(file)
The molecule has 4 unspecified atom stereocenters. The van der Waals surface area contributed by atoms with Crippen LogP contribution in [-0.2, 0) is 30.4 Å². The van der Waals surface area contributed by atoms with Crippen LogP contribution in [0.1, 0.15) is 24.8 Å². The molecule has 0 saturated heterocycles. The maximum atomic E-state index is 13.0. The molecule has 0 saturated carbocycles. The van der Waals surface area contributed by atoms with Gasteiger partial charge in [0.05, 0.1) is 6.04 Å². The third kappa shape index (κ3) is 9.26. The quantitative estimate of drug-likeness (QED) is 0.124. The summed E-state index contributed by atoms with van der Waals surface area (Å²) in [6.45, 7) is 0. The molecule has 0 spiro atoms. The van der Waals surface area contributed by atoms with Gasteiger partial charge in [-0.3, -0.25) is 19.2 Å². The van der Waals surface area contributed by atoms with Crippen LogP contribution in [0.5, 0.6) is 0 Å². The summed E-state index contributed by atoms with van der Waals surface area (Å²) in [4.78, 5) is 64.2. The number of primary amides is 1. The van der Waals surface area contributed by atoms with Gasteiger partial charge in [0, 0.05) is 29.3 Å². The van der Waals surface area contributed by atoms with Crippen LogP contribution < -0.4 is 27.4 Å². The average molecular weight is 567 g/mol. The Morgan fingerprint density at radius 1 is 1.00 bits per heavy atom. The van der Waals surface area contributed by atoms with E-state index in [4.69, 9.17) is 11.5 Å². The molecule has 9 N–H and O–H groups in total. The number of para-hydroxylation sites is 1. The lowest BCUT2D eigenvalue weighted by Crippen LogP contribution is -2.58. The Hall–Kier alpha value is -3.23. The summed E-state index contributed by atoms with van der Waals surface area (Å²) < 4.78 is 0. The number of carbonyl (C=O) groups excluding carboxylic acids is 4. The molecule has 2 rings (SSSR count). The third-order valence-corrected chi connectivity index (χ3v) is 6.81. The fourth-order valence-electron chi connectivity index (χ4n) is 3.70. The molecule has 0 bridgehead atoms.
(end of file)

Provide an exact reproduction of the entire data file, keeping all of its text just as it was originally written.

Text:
The molecule has 4 unspecified atom stereocenters. The van der Waals surface area contributed by atoms with Crippen LogP contribution in [-0.2, 0) is 30.4 Å². The van der Waals surface area contributed by atoms with Crippen LogP contribution in [0.1, 0.15) is 24.8 Å². The molecule has 0 saturated heterocycles. The maximum atomic E-state index is 13.0. The molecule has 0 saturated carbocycles. The van der Waals surface area contributed by atoms with Gasteiger partial charge in [0.05, 0.1) is 6.04 Å². The third kappa shape index (κ3) is 9.26. The quantitative estimate of drug-likeness (QED) is 0.124. The summed E-state index contributed by atoms with van der Waals surface area (Å²) in [6.45, 7) is 0. The molecule has 0 spiro atoms. The van der Waals surface area contributed by atoms with Gasteiger partial charge in [-0.3, -0.25) is 19.2 Å². The van der Waals surface area contributed by atoms with Crippen LogP contribution in [0.5, 0.6) is 0 Å². The summed E-state index contributed by atoms with van der Waals surface area (Å²) in [4.78, 5) is 64.2. The number of primary amides is 1. The van der Waals surface area contributed by atoms with Gasteiger partial charge in [0, 0.05) is 29.3 Å². The van der Waals surface area contributed by atoms with Crippen LogP contribution < -0.4 is 27.4 Å². The average molecular weight is 567 g/mol. The Morgan fingerprint density at radius 1 is 1.00 bits per heavy atom. The van der Waals surface area contributed by atoms with E-state index in [4.69, 9.17) is 11.5 Å². The molecule has 9 N–H and O–H groups in total. The number of para-hydroxylation sites is 1. The lowest BCUT2D eigenvalue weighted by Crippen LogP contribution is -2.58. The Hall–Kier alpha value is -3.23. The summed E-state index contributed by atoms with van der Waals surface area (Å²) < 4.78 is 0. The number of carbonyl (C=O) groups excluding carboxylic acids is 4. The molecule has 2 rings (SSSR count). The third-order valence-corrected chi connectivity index (χ3v) is 6.81. The fourth-order valence-electron chi connectivity index (χ4n) is 3.70. The molecule has 0 bridgehead atoms.